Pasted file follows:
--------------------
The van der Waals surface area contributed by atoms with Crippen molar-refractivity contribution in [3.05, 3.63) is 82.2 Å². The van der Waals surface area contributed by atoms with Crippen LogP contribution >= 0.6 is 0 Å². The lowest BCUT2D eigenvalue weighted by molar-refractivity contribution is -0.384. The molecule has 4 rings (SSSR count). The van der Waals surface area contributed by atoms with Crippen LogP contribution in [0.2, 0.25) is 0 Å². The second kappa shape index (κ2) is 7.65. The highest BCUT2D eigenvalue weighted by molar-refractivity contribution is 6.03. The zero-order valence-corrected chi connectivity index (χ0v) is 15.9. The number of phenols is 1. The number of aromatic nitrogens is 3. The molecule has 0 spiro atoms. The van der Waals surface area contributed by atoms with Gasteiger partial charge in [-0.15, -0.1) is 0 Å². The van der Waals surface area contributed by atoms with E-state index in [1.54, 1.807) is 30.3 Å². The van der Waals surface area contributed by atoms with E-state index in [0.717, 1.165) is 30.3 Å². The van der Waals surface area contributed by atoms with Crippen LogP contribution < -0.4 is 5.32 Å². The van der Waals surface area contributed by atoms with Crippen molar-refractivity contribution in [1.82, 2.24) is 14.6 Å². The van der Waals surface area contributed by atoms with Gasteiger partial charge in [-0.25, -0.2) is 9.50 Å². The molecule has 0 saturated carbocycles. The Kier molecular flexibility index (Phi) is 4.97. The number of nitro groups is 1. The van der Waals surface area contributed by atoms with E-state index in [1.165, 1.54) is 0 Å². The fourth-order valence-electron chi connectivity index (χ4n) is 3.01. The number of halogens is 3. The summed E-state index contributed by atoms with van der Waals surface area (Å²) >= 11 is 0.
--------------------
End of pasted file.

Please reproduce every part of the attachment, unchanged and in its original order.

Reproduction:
The van der Waals surface area contributed by atoms with Crippen molar-refractivity contribution in [3.05, 3.63) is 82.2 Å². The van der Waals surface area contributed by atoms with Crippen LogP contribution >= 0.6 is 0 Å². The lowest BCUT2D eigenvalue weighted by molar-refractivity contribution is -0.384. The molecule has 4 rings (SSSR count). The van der Waals surface area contributed by atoms with Crippen LogP contribution in [0.2, 0.25) is 0 Å². The second kappa shape index (κ2) is 7.65. The highest BCUT2D eigenvalue weighted by molar-refractivity contribution is 6.03. The zero-order valence-corrected chi connectivity index (χ0v) is 15.9. The number of phenols is 1. The number of aromatic nitrogens is 3. The molecule has 0 spiro atoms. The van der Waals surface area contributed by atoms with Gasteiger partial charge in [-0.15, -0.1) is 0 Å². The van der Waals surface area contributed by atoms with E-state index in [1.54, 1.807) is 30.3 Å². The van der Waals surface area contributed by atoms with E-state index in [0.717, 1.165) is 30.3 Å². The van der Waals surface area contributed by atoms with Crippen LogP contribution < -0.4 is 5.32 Å². The van der Waals surface area contributed by atoms with Crippen molar-refractivity contribution in [1.82, 2.24) is 14.6 Å². The van der Waals surface area contributed by atoms with Gasteiger partial charge in [-0.25, -0.2) is 9.50 Å². The molecule has 0 saturated carbocycles. The Kier molecular flexibility index (Phi) is 4.97. The number of nitro groups is 1. The van der Waals surface area contributed by atoms with E-state index in [1.165, 1.54) is 0 Å². The fourth-order valence-electron chi connectivity index (χ4n) is 3.01. The number of halogens is 3. The summed E-state index contributed by atoms with van der Waals surface area (Å²) >= 11 is 0.